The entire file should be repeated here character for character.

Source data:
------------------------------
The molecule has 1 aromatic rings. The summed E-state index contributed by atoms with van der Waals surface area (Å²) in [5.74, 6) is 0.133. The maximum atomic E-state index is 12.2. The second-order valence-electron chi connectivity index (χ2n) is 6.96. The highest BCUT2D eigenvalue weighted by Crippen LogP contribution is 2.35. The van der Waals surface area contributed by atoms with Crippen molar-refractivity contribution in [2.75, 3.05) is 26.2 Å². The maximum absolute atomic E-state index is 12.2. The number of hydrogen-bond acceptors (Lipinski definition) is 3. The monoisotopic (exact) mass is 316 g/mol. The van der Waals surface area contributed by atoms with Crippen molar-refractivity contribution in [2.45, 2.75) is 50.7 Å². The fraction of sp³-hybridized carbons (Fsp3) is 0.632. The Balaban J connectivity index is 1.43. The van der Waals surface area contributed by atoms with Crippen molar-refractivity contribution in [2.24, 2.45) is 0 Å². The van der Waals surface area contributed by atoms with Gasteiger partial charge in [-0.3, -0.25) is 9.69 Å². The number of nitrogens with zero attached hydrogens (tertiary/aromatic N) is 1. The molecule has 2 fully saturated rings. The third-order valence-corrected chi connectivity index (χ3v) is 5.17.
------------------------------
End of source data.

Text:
The molecule has 1 aromatic rings. The summed E-state index contributed by atoms with van der Waals surface area (Å²) in [5.74, 6) is 0.133. The maximum atomic E-state index is 12.2. The second-order valence-electron chi connectivity index (χ2n) is 6.96. The highest BCUT2D eigenvalue weighted by Crippen LogP contribution is 2.35. The van der Waals surface area contributed by atoms with Crippen molar-refractivity contribution in [2.75, 3.05) is 26.2 Å². The maximum absolute atomic E-state index is 12.2. The number of hydrogen-bond acceptors (Lipinski definition) is 3. The monoisotopic (exact) mass is 316 g/mol. The van der Waals surface area contributed by atoms with Crippen molar-refractivity contribution in [2.45, 2.75) is 50.7 Å². The fraction of sp³-hybridized carbons (Fsp3) is 0.632. The Balaban J connectivity index is 1.43. The van der Waals surface area contributed by atoms with Crippen molar-refractivity contribution in [2.24, 2.45) is 0 Å². The van der Waals surface area contributed by atoms with Gasteiger partial charge in [-0.3, -0.25) is 9.69 Å². The number of nitrogens with zero attached hydrogens (tertiary/aromatic N) is 1. The molecule has 2 fully saturated rings. The third-order valence-corrected chi connectivity index (χ3v) is 5.17.